Tony Coelho on the 28th Anniversary of the ADA

Tony Coelho
Thursday, July 26, 2018

Before joining Congress, Tony Coelho, as a man living with epilepsy, faced discrimination and challenges that robbed him of his dreams of becoming a priest. Fortunately for all of us, Coelho found another pulpit on Capitol Hill. As a member of the U.S. House of Representatives, Coelho dedicated himself to making a change for all people living with disabilities. He became the primary author of the Americans with Disabilities Act (ADA). With overwhelming bipartisan support, the ADA was signed into law in 1990 by President George H.W. Bush.

On the 28th Anniversary of the signing of the ADA, we are proud to have Tony Coelho serve as a long-term member of the Epilepsy Foundation Board of Directors, where he continues to be a powerful advocate for everyone who lives with epilepsy and for everyone living with all forms of disabilities. Because of him, millions of people’s dreams have a much greater chance of becoming reality. Our thanks to him for granting the Epilepsy Foundation permission to publish this excerpt of his recent statement commemorating the 28th Anniversary of the signing of the ADA.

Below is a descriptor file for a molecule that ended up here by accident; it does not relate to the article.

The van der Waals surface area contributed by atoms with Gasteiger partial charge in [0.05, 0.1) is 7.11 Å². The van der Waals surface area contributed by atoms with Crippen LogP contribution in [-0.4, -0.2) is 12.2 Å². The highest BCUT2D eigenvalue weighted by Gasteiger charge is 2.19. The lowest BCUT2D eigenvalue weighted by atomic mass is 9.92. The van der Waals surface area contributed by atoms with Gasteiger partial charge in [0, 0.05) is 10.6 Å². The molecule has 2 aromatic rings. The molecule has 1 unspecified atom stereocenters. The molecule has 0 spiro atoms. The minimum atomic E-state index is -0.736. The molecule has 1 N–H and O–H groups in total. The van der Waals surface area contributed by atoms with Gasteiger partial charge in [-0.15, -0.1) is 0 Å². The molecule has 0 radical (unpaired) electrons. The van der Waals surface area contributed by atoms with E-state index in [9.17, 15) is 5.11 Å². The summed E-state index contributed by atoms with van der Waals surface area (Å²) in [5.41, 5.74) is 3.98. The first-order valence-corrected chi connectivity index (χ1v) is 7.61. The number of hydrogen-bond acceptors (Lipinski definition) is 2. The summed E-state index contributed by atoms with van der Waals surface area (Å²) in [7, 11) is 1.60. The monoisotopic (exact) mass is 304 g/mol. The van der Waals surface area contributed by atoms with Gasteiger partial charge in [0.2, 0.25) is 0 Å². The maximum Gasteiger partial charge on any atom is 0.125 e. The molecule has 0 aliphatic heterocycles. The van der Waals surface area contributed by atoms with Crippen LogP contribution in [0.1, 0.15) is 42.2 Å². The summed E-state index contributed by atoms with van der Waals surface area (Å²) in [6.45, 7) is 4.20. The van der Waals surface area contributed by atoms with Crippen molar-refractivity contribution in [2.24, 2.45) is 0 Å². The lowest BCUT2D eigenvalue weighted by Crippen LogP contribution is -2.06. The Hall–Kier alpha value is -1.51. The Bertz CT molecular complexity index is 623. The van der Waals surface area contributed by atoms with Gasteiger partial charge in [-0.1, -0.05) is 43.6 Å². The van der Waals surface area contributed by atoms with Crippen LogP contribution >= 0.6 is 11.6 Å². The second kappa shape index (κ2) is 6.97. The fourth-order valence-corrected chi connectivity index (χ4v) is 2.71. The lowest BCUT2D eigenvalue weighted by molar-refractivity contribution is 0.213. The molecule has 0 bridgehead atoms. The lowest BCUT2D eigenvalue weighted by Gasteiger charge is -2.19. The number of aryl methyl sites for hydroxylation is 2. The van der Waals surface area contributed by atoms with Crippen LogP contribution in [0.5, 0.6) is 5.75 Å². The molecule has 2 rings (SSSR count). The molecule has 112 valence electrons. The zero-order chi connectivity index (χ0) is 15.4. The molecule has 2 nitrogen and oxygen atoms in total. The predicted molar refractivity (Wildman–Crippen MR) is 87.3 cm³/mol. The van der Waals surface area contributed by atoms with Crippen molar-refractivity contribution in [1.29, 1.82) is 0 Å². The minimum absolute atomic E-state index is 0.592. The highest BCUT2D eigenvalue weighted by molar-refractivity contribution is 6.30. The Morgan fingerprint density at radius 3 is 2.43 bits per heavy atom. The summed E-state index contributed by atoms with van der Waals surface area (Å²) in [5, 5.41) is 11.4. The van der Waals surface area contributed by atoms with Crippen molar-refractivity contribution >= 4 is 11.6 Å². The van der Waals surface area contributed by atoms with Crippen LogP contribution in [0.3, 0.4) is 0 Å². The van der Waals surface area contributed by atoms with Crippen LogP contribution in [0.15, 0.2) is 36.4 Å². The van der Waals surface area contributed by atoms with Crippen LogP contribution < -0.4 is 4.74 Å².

By Tony Coelho

“Twenty-eight years ago, Congress passed one of our important civil rights laws improving access to the American Dream for millions of people – the Americans with Disabilities Act. This great accomplishment was made possible through the brave activism of many disabled advocates and a bipartisan agreement among members of Congress.

“Today, on the anniversary of the signing of the ADA, we rightfully take time to celebrate the progress our country has made in the last twenty-eight years toward equality and inclusion for people with disabilities. Congratulations to us all!

“But tomorrow we return to advocate for more. The ADA was an important first stage in a long process toward complete and universal inclusion for all people with disabilities. Thankfully our community has skilled advocates, whose collective voice has recently been seen successfully protecting our rights from those who seek to reverse our progress. ...

“Twenty-eight years ago, when the Americans with Disabilities Act was stalled in Congress, brave disabled protestors ascended the 83 steps of the United States Capitol – some even crawling to get to the top – so they could send a message to their representatives that no American should ever face discrimination based on their disability status. This action broke barriers for the ADA and it was passed. … Happy ADA Anniversary Day!”

Authored by: Tony Coelho on 7/2018

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